3. Bob, brief discussion of annotation ontology. We met with Paolo C[] at lunch today. It looks like what we have been doing with our annotation ontology may fit well with what they are doing. He expressed that while most of his examples are document centric, the intent is more general. We will provide some use cases of annotation of data from within our perspective, which may inform on extensions of their AO. They are also interested in hypotheis management. We expressed that it would be benificial to be able to extend their ontology for TDWG.

Our annotation ontology has the interpretable objects (which we feel are needed for most classes of biodiversity annotations (where the content tends to still be expressed in xml schema)). All of these are defined as related to anotations without limitations on cardinality. If an annotation has more than one content and more than one expectation, then there is an issue of which expectation applies to which content. Bob is investigating models for handling this and developing examples. From this investgation, Bob ran into the European NEON project, which has a discussion of ontology design patterns . http://ontologydesignpatterns.org/wiki/Main_Page

4. Workflows in the back end. Kepler is being run from the command line Bob: BTW One of the typical "Expectations" of an Annotation will be "rerun Workflow <W>"

Discussion: Zhimin, Lei raised question of a dynamic workflow. Lei: what happens when you design a workflow, but the situation changes so that unexpected things happen within that flow. Lei proposes dynamic changes to workflow. Benficial to change workflows over time as facts and conclusions change. Need some good senarioes for this. Bob: If someone reruns a workflow that has changed, they need to know the relationship between the old and new version, that sounds like provenance. Bob and Zhimin are reading a paper from the provenance group at Penn (one now at UCD, Todd Green) - very interesting papers on algebra of provenance. Zhimin: In the dynamic case, the workflow manages itself, rather than being replaced/managed by an external actor? Perhaps workflow configuration that can be triggered by external events to change itself. Clarification: After some correspondences between Zhimin and Lei after the meeting, it is clear that Lei's argument of the dynamic feature is generally applied to any work flow system, which can easily be tuned to adapt to requirement change etc.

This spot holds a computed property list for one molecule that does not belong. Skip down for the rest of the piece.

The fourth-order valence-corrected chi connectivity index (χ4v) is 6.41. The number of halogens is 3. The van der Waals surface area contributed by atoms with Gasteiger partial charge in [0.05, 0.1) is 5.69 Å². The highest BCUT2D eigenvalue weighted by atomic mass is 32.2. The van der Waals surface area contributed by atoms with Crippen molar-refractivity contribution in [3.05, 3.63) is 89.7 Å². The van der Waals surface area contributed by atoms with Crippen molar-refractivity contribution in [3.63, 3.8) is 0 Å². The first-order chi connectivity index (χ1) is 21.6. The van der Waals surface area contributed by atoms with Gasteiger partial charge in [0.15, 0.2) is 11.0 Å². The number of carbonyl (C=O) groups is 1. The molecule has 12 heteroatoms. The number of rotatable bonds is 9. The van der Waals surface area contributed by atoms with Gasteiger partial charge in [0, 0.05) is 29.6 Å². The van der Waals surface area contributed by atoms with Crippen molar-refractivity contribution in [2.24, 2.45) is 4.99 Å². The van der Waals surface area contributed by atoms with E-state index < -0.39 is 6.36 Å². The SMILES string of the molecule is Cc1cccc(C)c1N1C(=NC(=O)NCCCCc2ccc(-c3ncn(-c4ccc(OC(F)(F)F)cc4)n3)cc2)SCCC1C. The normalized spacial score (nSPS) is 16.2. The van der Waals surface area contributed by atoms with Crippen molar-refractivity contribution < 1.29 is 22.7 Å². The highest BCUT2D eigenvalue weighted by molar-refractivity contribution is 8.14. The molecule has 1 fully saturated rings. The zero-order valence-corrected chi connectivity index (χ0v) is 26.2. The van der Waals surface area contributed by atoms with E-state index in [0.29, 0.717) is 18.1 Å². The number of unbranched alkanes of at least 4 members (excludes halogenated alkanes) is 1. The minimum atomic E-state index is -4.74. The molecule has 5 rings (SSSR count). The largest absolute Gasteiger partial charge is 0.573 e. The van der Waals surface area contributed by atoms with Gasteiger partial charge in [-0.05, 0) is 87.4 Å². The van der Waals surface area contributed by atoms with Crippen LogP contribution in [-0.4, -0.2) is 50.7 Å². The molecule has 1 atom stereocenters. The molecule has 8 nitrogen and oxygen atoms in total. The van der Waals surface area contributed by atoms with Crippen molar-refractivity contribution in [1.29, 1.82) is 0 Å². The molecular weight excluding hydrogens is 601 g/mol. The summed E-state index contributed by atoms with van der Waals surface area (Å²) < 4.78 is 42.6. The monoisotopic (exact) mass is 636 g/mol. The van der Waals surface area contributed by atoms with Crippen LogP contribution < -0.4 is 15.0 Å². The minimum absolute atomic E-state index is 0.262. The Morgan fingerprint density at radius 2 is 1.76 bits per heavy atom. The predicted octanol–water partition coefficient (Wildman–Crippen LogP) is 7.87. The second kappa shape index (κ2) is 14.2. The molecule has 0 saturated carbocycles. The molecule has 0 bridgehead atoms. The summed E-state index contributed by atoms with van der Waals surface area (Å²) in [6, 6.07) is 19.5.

[BL: yes, TJ is down the hall at CS; we have a Reading Group together] [further talking points: -- myExperiment annotations -- Kepler semantic types/annotations]


Arrivals: Bertram, Lei: BOS Sunday, October 24, 2010 06:19 PM EDT

Bob: Kepler and Taverna projects have some contact about interoperability? Bertram: Yes. Paolo Missier (was at U Manchester w/ Carole Goble/Taverna team, moving to U Newcastle) Bob: We had lunch with another Paolo today, with regards to w3 AO owl Annotation Onotology, also very interested in provenance. We've inivited him to the FP all hands meeting, will probably be there on Tuesday morning. Add brief discussion of Taverna-Kepler interaction to agenda for All Hands Meeting.

Action Items

  1. HUH to provide small set of duplicate records (as csv file, darwin core fields) to UCD.
  2. HUH to provide feedback on Lei's video of the workflow (soon).
  3. HUH to try to set up GBIF cache, or portion thereof on firuta before friday.

Items for Later

  • HUH: Chinua's latest demo needs presentation again to group.
  • GBIF cache use, authorizations, etc.
  • Maven (HUH only)
  • Functional and non-functional requirements for Chinua for Web Client development of GBIF Cache (HUH only)
  • Use cases from Kepler (all)
  • Start security requirements for Kepler workflows and clients. HUH and Davis should provide scenarios and use cases on wiki beforehand.
  • Discussion of bibliographic Kepler Record Fuse use case.

See also ToDo